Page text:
Thursday, December 02, 2004

Cures Without Killing

Towards the end of the Presidential election, stem cell research became a hot issue almost out of the blue. The liberals wanted as much embryonic stem cell research as possible paid for by, who else, the government. The conservatives did not favor federal funding of embryonic stem cell research. Indeed some conservatives are opposed to any kind of stem cell research. But most point to the promising field of adult stem cell research.

Adult stem cells can be aquired from places like umbilical cord blood after birth, thus not requiring the killing of any fetuses. Most scientists will agree that the future of adult stem cells is much brighter than anything that could be expected from embryonic stem cells. Especially in light of a recent success of astonishing magnitude. With prospects like these and the seeming lack of need for embryonic stem cells, it puzzled me as to why the liberals insisted on making this such a huge issue.

It's possible that they were just using it as one more issue to try and demonize the President and all conservatives. Culminating with John Edwards ridiculous assertion that if he and Kerry were elected that people like Christopher Reeves would walk again. Hwang Mi-Soon was in a situation very similar to Christopher Reeves, paralyzed after an accident. And yet her successful treatment was done with stem cell procedure supported more by conservatives. Couldn't we have the best of both worlds? Stem cell research and treatment procedures without the killing of unborn children. But no, it continues to be an issue thrown in the face of our President and conservatives.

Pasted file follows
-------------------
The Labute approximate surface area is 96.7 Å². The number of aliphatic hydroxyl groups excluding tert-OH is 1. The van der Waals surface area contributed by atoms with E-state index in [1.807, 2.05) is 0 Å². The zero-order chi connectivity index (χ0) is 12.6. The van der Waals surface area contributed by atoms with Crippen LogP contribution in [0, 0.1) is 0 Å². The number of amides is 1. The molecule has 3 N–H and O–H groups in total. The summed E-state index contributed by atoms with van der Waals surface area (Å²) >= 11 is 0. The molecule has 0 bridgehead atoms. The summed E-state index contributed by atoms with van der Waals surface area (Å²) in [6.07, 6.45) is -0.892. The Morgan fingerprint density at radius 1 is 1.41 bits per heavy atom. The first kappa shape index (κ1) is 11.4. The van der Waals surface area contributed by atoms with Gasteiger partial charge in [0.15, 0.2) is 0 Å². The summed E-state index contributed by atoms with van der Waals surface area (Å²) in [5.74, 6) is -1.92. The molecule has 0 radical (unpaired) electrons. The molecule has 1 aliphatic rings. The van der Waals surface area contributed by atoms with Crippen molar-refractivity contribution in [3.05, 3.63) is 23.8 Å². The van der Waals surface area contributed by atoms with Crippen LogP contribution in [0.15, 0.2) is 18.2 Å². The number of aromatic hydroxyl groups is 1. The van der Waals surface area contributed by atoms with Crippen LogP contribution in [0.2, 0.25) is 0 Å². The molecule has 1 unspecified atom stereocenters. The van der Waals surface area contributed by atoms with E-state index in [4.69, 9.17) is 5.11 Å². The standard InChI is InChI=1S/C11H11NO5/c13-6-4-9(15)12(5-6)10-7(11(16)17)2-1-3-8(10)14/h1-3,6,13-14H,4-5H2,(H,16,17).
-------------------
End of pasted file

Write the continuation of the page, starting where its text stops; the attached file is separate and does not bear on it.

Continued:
S. T. Karnick has a piece in the American Spectator that sheds some light on the subject:
Why aren't the ESC supporters interested in pursuing ASCs? Let's ask the classic question, qui bono? The only people in the world who benefit from the harvesting of ESCs who would not benefit from ASCs are people who make a living by destroying human embryos. And if we were to find that we simply harvest ESCs so that we can have all the wonderful benefits they provide, then we would have a real, truly positive good coming from all those abortions the nation's doctors perform each year, wouldn't we?

If that sounds cynical, so be it. At this point, it is in fact the only plausible explanation for the stubborn preference for embryonic stem cells over the adult variety
This seems reasonable, and tragic. I do have a problem with thinking of Christopher Reeve as a shill for the abortion industry. But I can see how he may have been blinded to that aspect of the issue considering his situation. Superman aside, using the promise of miracle cures to insure the relevance of the abortion industry is disgusting and absurd.

Wouldn't it be nice if some of the money that went from the abortion doctors to activist groups dedicated to keeping abortion legal(abortion generates aprox half a billion in revenue each year), instead went somewhere that could deal with the actual problem of the need/desire to have an abortion? But don't expect that to happen any time soon. Why should these places spend money on something that will decrease their revenue stream?